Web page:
African countries are using technology to leapfrog traditional development paths, embracing mobile phones, adopting e-banking and leading the mobile-money space. Local innovation and entrepreneurship are driving these changes – and this is just the beginning, with free trade across the continent expected to boost its economic output by $29 trillion by 2050. Tech will play an integral role in this. However, despite progress, Africa accounts for just 0.2 per cent of the value of global startups.
Fragmented markets and weak connections between stakeholders are among the challenges inhibiting tech growth. A startup system can only thrive when entrepreneurs have the support they need, funding for expansion and access to shared learning. Strong links between policymakers, entrepreneurs and the private sector are essential. To help Africa realise its enormous potential, the continent needs a pan-African startup community – a network to support and strengthen the connections essential to bolstering its burgeoning tech-startup ecosystem.
This is why the Tony Blair Institute for Global Change, i4Policy and the Smart Africa Alliance have joined forces to establish and co-lead the Pan-African Policy Taskforce. This taskforce aims to build a community across stakeholders in Africa’s startup ecosystem, placing the continent’s tech future in African hands and maximising the opportunities of the fourth industrial revolution.
Leveraging a collective reach of over 35 African countries and working closely with policymakers and the tech-startup community, the Pan-African Policy Taskforce provides a peer-to-peer learning platform that convenes relevant players to learn more about and co-develop policies that strengthen startup ecosystems across the continent. Specifically, the taskforce is a vehicle to drive coordinated collaboration, sustained impact and evidence-based learning.
1. Coordinated collaboration
A well-connected startup ecosystem encourages generous information exchange between entrepreneurs, organisations and policymakers, as well as extensive peer-to-peer learning. Collaboration – and having a space in which to collaborate – is essential to opening up information flows and ensuring actors across the ecosystem are building on each other’s work. By taking a big-tent approach that includes all actors, the taskforce can facilitate partnerships and connect policymakers with relevant organisations to identify areas where legislation supporting tech-startup ecosystems can be strengthened and/or introduced and actions for implementation can be developed.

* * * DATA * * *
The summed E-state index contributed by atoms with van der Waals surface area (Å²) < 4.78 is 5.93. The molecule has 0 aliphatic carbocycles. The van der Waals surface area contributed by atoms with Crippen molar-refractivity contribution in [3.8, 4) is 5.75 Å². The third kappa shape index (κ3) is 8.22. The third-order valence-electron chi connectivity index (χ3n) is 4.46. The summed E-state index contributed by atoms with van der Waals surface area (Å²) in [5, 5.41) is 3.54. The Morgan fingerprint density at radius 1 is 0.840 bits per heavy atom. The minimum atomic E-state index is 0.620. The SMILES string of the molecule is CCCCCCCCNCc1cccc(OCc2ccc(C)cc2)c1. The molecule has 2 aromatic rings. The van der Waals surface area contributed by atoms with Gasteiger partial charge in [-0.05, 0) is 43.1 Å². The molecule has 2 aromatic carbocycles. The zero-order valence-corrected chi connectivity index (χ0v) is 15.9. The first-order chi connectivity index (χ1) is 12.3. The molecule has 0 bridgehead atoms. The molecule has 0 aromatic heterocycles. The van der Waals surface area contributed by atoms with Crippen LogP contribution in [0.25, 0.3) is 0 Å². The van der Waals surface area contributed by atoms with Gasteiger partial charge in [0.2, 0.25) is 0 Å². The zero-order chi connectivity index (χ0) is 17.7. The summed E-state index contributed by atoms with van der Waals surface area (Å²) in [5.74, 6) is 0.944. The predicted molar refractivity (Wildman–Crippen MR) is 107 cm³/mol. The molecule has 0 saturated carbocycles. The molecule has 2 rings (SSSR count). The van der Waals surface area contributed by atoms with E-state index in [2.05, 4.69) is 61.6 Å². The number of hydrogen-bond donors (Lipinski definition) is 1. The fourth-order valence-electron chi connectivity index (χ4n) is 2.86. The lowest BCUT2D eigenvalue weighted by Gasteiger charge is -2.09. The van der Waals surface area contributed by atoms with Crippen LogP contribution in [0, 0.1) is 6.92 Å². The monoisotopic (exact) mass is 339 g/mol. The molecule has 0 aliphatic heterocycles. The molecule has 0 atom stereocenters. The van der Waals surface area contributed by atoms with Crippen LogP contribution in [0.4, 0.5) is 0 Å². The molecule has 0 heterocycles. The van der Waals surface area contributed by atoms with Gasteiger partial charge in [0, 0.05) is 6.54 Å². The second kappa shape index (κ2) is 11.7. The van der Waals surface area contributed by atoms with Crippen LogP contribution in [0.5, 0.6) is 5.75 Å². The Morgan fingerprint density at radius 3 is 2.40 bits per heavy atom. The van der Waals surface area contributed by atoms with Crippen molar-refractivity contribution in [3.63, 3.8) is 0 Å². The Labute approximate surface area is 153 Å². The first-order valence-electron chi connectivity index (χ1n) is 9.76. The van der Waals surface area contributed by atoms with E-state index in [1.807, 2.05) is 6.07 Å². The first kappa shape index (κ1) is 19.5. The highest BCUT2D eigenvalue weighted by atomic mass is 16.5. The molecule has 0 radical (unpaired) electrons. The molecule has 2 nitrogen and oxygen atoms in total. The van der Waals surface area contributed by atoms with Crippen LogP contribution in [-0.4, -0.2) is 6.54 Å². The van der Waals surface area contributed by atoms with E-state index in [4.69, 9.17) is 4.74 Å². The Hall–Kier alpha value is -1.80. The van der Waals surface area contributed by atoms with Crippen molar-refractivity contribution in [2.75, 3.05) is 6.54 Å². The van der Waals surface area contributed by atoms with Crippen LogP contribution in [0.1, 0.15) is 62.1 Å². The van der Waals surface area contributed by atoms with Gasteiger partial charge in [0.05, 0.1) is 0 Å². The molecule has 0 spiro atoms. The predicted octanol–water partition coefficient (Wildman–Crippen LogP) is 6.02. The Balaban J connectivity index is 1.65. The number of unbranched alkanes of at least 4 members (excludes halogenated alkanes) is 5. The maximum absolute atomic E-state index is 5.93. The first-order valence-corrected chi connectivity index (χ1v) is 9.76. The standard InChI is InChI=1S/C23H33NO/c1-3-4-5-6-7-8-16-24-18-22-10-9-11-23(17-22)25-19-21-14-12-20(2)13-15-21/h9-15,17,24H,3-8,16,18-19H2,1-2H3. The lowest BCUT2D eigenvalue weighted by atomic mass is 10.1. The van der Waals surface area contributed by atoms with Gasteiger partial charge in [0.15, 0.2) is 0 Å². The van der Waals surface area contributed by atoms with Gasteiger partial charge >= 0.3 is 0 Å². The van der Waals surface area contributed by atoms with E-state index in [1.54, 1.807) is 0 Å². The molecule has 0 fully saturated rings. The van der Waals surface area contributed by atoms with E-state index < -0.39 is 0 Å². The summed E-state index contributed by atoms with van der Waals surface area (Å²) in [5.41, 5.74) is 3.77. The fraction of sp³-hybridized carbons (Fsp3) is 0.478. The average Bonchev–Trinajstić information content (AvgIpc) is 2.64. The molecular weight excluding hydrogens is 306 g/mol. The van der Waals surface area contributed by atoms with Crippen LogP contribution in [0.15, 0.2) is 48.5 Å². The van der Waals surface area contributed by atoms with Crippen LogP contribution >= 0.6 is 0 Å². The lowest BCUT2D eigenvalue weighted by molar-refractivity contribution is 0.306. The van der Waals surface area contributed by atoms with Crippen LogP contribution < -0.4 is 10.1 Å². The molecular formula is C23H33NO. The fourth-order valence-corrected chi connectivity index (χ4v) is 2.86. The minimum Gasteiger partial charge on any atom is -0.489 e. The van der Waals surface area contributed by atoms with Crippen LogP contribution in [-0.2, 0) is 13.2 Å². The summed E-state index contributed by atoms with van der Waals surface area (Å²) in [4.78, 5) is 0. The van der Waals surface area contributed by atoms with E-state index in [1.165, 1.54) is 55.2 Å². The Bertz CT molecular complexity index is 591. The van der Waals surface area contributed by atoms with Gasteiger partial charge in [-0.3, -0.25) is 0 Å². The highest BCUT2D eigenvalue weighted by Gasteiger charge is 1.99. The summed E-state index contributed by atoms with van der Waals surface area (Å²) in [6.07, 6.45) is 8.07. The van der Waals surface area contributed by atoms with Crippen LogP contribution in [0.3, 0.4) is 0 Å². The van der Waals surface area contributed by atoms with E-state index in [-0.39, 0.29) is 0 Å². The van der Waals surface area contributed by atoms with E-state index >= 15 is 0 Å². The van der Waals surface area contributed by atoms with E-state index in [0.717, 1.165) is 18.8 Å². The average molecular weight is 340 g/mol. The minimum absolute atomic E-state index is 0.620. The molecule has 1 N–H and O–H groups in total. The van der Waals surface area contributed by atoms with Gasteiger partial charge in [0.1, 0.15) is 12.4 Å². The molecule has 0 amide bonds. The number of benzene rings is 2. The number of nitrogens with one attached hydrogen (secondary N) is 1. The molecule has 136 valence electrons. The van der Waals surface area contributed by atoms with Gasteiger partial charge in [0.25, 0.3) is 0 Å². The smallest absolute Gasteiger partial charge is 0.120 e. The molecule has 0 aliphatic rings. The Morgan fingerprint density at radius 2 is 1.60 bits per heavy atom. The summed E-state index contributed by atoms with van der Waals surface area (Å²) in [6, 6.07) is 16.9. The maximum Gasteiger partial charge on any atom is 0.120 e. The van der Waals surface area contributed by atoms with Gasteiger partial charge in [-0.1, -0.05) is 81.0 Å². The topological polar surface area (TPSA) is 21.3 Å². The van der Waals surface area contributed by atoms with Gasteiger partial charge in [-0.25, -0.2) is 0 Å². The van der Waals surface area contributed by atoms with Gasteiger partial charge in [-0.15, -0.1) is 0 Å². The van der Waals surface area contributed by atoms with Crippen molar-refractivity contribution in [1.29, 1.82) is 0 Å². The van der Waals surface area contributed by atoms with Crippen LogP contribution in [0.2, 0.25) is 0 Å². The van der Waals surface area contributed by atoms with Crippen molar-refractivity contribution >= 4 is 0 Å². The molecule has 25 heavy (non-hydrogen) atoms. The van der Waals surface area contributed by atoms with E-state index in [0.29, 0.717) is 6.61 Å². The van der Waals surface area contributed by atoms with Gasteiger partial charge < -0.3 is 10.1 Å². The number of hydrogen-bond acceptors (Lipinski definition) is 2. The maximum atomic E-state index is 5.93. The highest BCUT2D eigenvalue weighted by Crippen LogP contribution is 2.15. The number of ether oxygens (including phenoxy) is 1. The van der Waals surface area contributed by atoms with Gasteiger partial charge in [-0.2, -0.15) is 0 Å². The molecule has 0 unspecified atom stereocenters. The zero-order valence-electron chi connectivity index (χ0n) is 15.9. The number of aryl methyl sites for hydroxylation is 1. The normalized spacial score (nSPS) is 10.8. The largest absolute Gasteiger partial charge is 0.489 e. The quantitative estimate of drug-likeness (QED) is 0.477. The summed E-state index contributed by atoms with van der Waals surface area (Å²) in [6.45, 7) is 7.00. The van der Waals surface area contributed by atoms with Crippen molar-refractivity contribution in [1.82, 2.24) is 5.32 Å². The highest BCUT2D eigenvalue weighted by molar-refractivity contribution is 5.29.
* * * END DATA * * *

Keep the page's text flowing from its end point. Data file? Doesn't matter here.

2. Sustained impact
The taskforce provides an opportunity to aggregate and amplify the views of startups and the stakeholders that support their development by acting as a vehicle to directly influence policy with sustained impact. Regularly convening changemakers from across Africa involved in developing policies that strengthen tech ecosystems and support entrepreneurs, tech startups and tech-ecosystem players establishes a norm of working together, sharing lessons and building on each other’s successes to create long-lasting impact.
3. Evidence-based learning
The taskforce provides an opportunity for peer-to-peer learning, through which policymakers from ecosystems in different developmental stages can share experiences as they work to understand how best to make successful policy. Sharing knowledge, including key lessons and success factors, will create an evidence base arming decision-makers with the peer-to-peer learning they need to adapt and implement policies in their respective countries.
Since the taskforce launched in December 2022 it has brought together African tech changemakers from 20 countries, ushering in a new era of collaborative, action-oriented knowledge sharing and policymaking. Each taskforce meeting delves into a topic chosen by and relevant to all participants, with past meetings focusing on implementing innovative financing and legislation. Through the rich diversity and experience of the policymakers, tech-ecosystem players, and civil-society and donor organisations present in the taskforce, African countries will be better prepared to expedite their work developing, improving and implementing legislation supporting startups.
To learn more or get involved in the Pan-African Policy Taskforce, please get in contact.
Chizi Gakuo - firstname.lastname@example.org